View Full Version : 1913? Galion horse drawn road grader

03-25-20, 07:52 PM
I'll start with a little history of this build.
I have a friend who lives about an hour away. There are basically 2 ways to get to his place, one by mostly interstate and the other by state routes. I usually opt for the Interstate just for time. On one of my trips I wasn't in a big hurry so I took the alternate route. At a little crossroads town, Homerville, Ohio, they have converted the old school to a community center. At one corner of the property is a concrete pad with an old Galion road grader sitting there.
As I past by I thought "that would make a very neat addition to my 1" Case steam traction engine." "I'll have to come back and do some measuring."
Well that year passed and another and every time I would go that way I would think of building a model of that machine.
Finally in the spring of 2109 I committed to measuring and taking pictures.
I have done this kind of thing before, measuring, sketching and gathering information and have found that when I return home and start turning all that data into CAD drawings I seem to be short about 500 dimensions. In all I made 4 trips to the grader before I actually had enough info to complete the original layouts.
From the layouts I start the very long process of creating working drawings. Each drawing is on the standard Imperial 8-1/2 x 11 sheet. When drawing a machine as a buildable model parts need to be modified for any number of reasons, strength, screw sizes, material availability, and gear design.
I have somewhere in the neighborhood of 600 hours in the complete set of drawings.
The scale is 1/12 or 1" to the foot. It will be made mostly from brass. I will cut all the gears and in a lot of cases make the special shaped pieces, angles, channels and bars, to build this machine.
Before I get into the model part of it I'm attaching a link to a video I took of the grader.

03-25-20, 08:14 PM
The frame is a little over 15 inches in length. I looked around for brass large enough to machine the rails from 1 piece but when I could find it the cost was extreme. At this point the build got put on a temporary hold.
One day while talking with a friend he asked how the grader was coming and I told him where I was, still looking for brass. He said that he had a chunk of brass in his back shed and it had been there for many years. If I could use it I was more than welcome to it. He dug it out and it was hard to tell it was brass. Time and the elements had turned it almost black.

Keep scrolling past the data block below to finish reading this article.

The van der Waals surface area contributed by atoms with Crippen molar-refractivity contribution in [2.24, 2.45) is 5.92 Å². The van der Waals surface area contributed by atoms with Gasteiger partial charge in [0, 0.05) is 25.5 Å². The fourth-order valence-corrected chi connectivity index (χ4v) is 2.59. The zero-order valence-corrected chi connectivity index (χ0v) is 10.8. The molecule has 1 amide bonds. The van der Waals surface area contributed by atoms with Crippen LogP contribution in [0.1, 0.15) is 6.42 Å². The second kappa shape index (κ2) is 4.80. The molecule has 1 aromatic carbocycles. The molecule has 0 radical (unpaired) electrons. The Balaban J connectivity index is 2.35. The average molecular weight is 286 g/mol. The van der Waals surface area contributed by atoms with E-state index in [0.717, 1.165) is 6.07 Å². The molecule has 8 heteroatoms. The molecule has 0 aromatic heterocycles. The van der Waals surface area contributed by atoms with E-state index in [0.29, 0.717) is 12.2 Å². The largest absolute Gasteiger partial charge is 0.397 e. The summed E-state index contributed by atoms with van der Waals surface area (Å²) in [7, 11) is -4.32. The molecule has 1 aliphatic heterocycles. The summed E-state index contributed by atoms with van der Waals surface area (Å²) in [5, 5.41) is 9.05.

I took it home and cleaned it up and it was more than I would need to complete the model. The only problem was the block was 12 inches long and I needed 15. I decided to make the frame in 2 pieces and silver solder them together.
As I was planning my attack on the frame another friend called and asked how the grader was coming along. I told him that I was laying out the material to make the frame. He has a shop full of CNC tooling and said that his machine guy was in between jobs and if I created a part model (Solidworks) he would have him cut it for me. I didn't hesitate at that offer so I created the models for the frame rails and took the brass and files down to his shop. Within the week he called and said the job was done and I could pick it up.
All of the pieces were machined leaving a .006 fin between the part and the parent metal. This simplified the machining for such an irregular shaped part.
I cut the parts free and started cleaning up the fins.
I made up a fixturing jig to hold the 2 pieces of frame together and silver soldered the joints. The next step was to make the end plates to connect the rails and give me starting point to add all the bits and pieces. A lot of the parts will be soft soldered together with rivet detail added at a later date. 35206352073520835209

03-25-20, 08:22 PM
There is no particular order to this build other than to make pieces that will allow other pieces to be made. I don't know how many pieces there will be but there will be a ton. The wheels were next. The hubs were turned and drilled for the angular spoke attachment. The rims were turned and also drilled for spokes. A fixutre plate was created to mount the rims and hubs so that the spokes could be inserted and soldered. 3521035211352123521335214352153521635217

03-25-20, 09:56 PM
Beautiful start!

Thank you for posting! Could you show us what it will look like eventually?

Roger Zimmermann
03-26-20, 12:32 PM
Don: go to the beginning of this thread, you will see it.

Interesting machine! Doing the frame that way, it will have no irregularities!